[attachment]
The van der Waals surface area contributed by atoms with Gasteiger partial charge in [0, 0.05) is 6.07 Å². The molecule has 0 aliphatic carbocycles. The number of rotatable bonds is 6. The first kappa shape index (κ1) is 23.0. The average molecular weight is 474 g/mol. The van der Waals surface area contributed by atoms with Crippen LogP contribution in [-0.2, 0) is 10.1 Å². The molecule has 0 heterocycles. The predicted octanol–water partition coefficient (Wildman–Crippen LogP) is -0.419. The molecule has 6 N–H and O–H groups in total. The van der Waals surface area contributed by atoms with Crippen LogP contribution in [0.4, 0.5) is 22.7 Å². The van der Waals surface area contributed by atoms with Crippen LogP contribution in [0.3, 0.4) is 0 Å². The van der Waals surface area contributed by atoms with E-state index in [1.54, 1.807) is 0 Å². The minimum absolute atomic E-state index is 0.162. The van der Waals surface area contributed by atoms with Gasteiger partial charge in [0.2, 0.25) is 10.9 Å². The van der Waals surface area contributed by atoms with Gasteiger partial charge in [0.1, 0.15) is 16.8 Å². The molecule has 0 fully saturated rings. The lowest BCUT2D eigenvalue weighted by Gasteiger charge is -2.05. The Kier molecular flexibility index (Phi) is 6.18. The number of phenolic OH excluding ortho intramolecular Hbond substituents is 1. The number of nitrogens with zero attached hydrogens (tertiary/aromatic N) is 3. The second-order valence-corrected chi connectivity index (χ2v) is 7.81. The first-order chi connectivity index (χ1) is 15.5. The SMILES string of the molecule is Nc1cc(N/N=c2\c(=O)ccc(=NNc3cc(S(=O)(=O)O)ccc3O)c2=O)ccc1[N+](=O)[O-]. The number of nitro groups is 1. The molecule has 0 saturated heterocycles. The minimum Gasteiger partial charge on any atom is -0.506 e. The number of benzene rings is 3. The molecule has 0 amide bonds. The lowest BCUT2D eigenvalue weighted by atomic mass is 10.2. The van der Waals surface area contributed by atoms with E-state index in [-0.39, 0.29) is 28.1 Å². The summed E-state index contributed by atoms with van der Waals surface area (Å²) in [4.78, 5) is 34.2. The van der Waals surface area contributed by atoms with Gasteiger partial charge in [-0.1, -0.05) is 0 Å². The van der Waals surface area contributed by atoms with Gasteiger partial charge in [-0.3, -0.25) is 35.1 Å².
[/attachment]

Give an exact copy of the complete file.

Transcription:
The van der Waals surface area contributed by atoms with Gasteiger partial charge in [0, 0.05) is 6.07 Å². The molecule has 0 aliphatic carbocycles. The number of rotatable bonds is 6. The first kappa shape index (κ1) is 23.0. The average molecular weight is 474 g/mol. The van der Waals surface area contributed by atoms with Crippen LogP contribution in [-0.2, 0) is 10.1 Å². The molecule has 0 heterocycles. The predicted octanol–water partition coefficient (Wildman–Crippen LogP) is -0.419. The molecule has 6 N–H and O–H groups in total. The van der Waals surface area contributed by atoms with Crippen LogP contribution in [0.4, 0.5) is 22.7 Å². The van der Waals surface area contributed by atoms with Crippen LogP contribution in [0.3, 0.4) is 0 Å². The van der Waals surface area contributed by atoms with E-state index in [1.54, 1.807) is 0 Å². The minimum absolute atomic E-state index is 0.162. The van der Waals surface area contributed by atoms with Gasteiger partial charge in [0.2, 0.25) is 10.9 Å². The van der Waals surface area contributed by atoms with Gasteiger partial charge in [0.1, 0.15) is 16.8 Å². The molecule has 0 fully saturated rings. The lowest BCUT2D eigenvalue weighted by Gasteiger charge is -2.05. The Kier molecular flexibility index (Phi) is 6.18. The number of phenolic OH excluding ortho intramolecular Hbond substituents is 1. The number of nitrogens with zero attached hydrogens (tertiary/aromatic N) is 3. The second-order valence-corrected chi connectivity index (χ2v) is 7.81. The first-order chi connectivity index (χ1) is 15.5. The SMILES string of the molecule is Nc1cc(N/N=c2\c(=O)ccc(=NNc3cc(S(=O)(=O)O)ccc3O)c2=O)ccc1[N+](=O)[O-]. The number of nitro groups is 1. The molecule has 0 saturated heterocycles. The minimum Gasteiger partial charge on any atom is -0.506 e. The number of benzene rings is 3. The molecule has 0 amide bonds. The lowest BCUT2D eigenvalue weighted by atomic mass is 10.2. The van der Waals surface area contributed by atoms with E-state index in [-0.39, 0.29) is 28.1 Å². The summed E-state index contributed by atoms with van der Waals surface area (Å²) in [4.78, 5) is 34.2. The van der Waals surface area contributed by atoms with Gasteiger partial charge in [-0.1, -0.05) is 0 Å². The van der Waals surface area contributed by atoms with Gasteiger partial charge in [-0.3, -0.25) is 35.1 Å².